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Sowing and Reaping
When Albert Camus said "In the midst of winter I found in me an invincible summer" he was philosophizing about the importance of a sunny attitude during dark days. In the age of Grandpa (Puzie Lett) folks living on a farm had to start preparing for harvest as soon as the holidays were over. Everything had gone to seed from last year's crop and the earth lay dull and barren. As each day grew a tiny bit longer -- just like now -- it was a reminder that spring was on its way.
On the Lett farm in Buckhorn community in the 1940s, as true on every farm at any time, each season brought its challenges and rewards. In January when it could be "as cold as a well-digger's behind," according to Grandpa, there was no rest for family members even on the weariest, dreariest, most bitter of days. There were many to-dos every minute: wood to cut for later heating tobacco barns, logs to be made into lumber and in turn used to build barns, stoves to fire for warmth and cooking, tools to sharpen, clothes to sew, and cows to milk. One activity was shucking corn, drawing upon the leftover grains from the last harvest to feed the family as well as the cows, hogs and chickens.
In late January/early February when the mood struck and the moon was just right Grandpa, Grandma (Verta), and their nine younguns would make a beeline to the plant bed where tobacco seed were placed tenderly under cold hard soil. This was a sure sign that the new growing season had begun. One neighbor in Buckhorn community discovered that if he set out his beet seeds about the same time they grew a little faster than the tobacco so they would eventually lift the protective sheet over the plant bed higher, creating growing space for budding tobacco sprouts.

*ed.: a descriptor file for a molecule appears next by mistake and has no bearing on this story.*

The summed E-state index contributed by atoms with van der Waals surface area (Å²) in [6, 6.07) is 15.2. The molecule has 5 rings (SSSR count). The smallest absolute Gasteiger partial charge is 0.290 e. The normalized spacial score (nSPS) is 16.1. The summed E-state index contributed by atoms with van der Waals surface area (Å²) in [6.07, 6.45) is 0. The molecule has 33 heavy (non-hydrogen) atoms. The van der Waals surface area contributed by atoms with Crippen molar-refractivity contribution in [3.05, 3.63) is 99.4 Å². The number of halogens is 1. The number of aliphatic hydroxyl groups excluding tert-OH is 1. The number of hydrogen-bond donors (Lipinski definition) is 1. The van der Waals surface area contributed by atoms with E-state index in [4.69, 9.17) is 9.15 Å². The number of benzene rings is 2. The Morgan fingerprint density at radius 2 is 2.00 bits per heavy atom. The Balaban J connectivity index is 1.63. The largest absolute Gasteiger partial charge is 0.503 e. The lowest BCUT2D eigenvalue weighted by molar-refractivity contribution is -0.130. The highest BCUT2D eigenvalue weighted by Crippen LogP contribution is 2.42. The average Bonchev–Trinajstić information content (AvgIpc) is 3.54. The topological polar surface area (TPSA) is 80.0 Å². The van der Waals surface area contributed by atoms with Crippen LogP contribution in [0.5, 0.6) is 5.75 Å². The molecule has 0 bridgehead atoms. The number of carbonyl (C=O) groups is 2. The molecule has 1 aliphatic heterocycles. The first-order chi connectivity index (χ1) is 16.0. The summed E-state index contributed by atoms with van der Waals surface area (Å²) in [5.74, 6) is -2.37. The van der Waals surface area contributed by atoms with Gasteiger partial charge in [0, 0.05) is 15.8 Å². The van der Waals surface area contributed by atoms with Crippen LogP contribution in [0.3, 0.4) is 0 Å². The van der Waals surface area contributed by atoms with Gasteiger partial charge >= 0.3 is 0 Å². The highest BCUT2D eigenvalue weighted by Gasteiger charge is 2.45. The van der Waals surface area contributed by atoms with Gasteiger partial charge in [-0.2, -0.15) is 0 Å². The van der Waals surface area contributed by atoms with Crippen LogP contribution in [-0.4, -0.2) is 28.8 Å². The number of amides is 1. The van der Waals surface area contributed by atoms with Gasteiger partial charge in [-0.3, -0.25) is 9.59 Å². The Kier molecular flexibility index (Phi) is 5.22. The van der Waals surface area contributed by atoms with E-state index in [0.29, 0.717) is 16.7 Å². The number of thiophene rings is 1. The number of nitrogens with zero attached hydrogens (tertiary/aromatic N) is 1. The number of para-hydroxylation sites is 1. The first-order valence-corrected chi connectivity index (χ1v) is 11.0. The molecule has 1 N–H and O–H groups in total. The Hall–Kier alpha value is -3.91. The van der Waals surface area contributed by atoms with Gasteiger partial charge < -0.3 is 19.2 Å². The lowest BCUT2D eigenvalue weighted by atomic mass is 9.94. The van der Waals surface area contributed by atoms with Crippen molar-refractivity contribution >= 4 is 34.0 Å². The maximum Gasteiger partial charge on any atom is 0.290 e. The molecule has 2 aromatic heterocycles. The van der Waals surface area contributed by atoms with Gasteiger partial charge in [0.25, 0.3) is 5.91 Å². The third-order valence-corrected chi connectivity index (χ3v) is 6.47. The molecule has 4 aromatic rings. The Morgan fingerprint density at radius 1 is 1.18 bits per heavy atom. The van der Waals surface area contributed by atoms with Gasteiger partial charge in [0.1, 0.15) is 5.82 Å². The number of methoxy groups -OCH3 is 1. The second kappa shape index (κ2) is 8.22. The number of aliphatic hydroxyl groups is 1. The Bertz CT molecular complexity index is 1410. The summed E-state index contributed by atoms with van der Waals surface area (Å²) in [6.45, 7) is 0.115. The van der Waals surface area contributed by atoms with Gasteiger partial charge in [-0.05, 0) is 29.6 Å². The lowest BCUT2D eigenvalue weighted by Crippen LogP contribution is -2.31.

As the seeds became plants, the healthy ones were transplanted to the tobacco fields. No fancy tractors, no grand planting machines, just a long cylinder held by hand -- plants were placed in the top, and as the operator opened the shoot and dived the beak into the ground, the plant was set firmly in the sandy soil. One by one, row by row, field by field the tobacco plants graced many acres -- like green lines painted across a canvas. On not-so-chilly days country folks could set a spell on the front porch of the old farmhouse and view a work of art in the making as plants burst forth big foliage.
When neighbors gathered by the old potbellied stove in the back room of Grandpa's country store they would commence the first of many conversations about this year's main money crop. Some say tobacco became a second religion because it was discussed as much or more so than God. For many farmers tobacco became their salvation because it provided the steady income to modernize the house, acquire "citified" equipment, and above all, buy foods and goods not available on the farm.
Soon tobacco farmers everywhere -- fewer each year -- will bury their seeds in the plant beds with their minds focused on the summer's harvest. This launch of a new growing season reminds me of Grandpa's philosophy of life: "Everybody reaps what they sow, sometimes in the short run, sometimes in the long haul, sometimes in heaven, sometimes in hell, but everybody gets what's coming to them."
Seems to me we'd better be sowing thoughts on an invincible summer...
© copyright 2002 AlexSandra Lett, All Rights Reserved
AlexSandra "Sandy Lynn" Lett
© 2008 AlexSandra Lett, All Rights Reserved